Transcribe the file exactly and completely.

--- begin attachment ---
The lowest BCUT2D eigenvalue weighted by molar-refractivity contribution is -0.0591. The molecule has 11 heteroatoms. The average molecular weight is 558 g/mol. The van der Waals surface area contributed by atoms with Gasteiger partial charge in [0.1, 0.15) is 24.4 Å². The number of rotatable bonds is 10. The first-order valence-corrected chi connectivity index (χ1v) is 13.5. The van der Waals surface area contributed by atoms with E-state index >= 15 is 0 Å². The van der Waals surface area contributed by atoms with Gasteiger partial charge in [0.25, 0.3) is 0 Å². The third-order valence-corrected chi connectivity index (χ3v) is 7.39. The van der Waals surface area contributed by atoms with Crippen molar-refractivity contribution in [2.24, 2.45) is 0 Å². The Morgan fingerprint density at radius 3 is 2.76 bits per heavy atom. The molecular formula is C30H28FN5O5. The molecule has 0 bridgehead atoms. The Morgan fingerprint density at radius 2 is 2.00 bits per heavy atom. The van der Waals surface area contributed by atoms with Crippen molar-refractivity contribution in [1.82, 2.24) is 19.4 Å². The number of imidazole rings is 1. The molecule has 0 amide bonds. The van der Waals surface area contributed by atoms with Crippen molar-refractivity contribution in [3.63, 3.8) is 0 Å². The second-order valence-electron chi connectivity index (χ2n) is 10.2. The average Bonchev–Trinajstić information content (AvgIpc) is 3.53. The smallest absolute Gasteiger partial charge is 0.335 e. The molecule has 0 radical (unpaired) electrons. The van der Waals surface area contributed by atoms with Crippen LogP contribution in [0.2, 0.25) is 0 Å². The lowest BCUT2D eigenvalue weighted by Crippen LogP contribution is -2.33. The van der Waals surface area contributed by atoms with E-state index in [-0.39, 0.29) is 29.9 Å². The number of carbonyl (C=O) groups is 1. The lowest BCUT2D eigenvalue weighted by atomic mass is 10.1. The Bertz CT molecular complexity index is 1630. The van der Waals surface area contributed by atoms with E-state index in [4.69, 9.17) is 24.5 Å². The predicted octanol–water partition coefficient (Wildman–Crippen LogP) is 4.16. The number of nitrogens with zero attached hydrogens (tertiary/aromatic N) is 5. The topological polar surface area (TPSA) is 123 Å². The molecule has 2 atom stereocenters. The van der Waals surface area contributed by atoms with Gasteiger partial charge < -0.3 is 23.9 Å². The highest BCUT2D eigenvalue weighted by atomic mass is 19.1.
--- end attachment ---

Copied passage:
The lowest BCUT2D eigenvalue weighted by molar-refractivity contribution is -0.0591. The molecule has 11 heteroatoms. The average molecular weight is 558 g/mol. The van der Waals surface area contributed by atoms with Gasteiger partial charge in [0.1, 0.15) is 24.4 Å². The number of rotatable bonds is 10. The first-order valence-corrected chi connectivity index (χ1v) is 13.5. The van der Waals surface area contributed by atoms with E-state index >= 15 is 0 Å². The van der Waals surface area contributed by atoms with Gasteiger partial charge in [0.25, 0.3) is 0 Å². The third-order valence-corrected chi connectivity index (χ3v) is 7.39. The van der Waals surface area contributed by atoms with Crippen molar-refractivity contribution in [2.24, 2.45) is 0 Å². The Morgan fingerprint density at radius 3 is 2.76 bits per heavy atom. The molecular formula is C30H28FN5O5. The molecule has 0 bridgehead atoms. The Morgan fingerprint density at radius 2 is 2.00 bits per heavy atom. The van der Waals surface area contributed by atoms with Crippen molar-refractivity contribution in [1.82, 2.24) is 19.4 Å². The number of imidazole rings is 1. The molecule has 0 amide bonds. The van der Waals surface area contributed by atoms with Crippen molar-refractivity contribution in [3.63, 3.8) is 0 Å². The second-order valence-electron chi connectivity index (χ2n) is 10.2. The average Bonchev–Trinajstić information content (AvgIpc) is 3.53. The smallest absolute Gasteiger partial charge is 0.335 e. The molecule has 0 radical (unpaired) electrons. The van der Waals surface area contributed by atoms with Crippen LogP contribution in [0.2, 0.25) is 0 Å². The lowest BCUT2D eigenvalue weighted by Crippen LogP contribution is -2.33. The van der Waals surface area contributed by atoms with E-state index in [-0.39, 0.29) is 29.9 Å². The number of carbonyl (C=O) groups is 1. The lowest BCUT2D eigenvalue weighted by atomic mass is 10.1. The Bertz CT molecular complexity index is 1630. The van der Waals surface area contributed by atoms with E-state index in [4.69, 9.17) is 24.5 Å². The predicted octanol–water partition coefficient (Wildman–Crippen LogP) is 4.16. The number of nitrogens with zero attached hydrogens (tertiary/aromatic N) is 5. The topological polar surface area (TPSA) is 123 Å². The molecule has 2 atom stereocenters. The van der Waals surface area contributed by atoms with Gasteiger partial charge < -0.3 is 23.9 Å². The highest BCUT2D eigenvalue weighted by atomic mass is 19.1.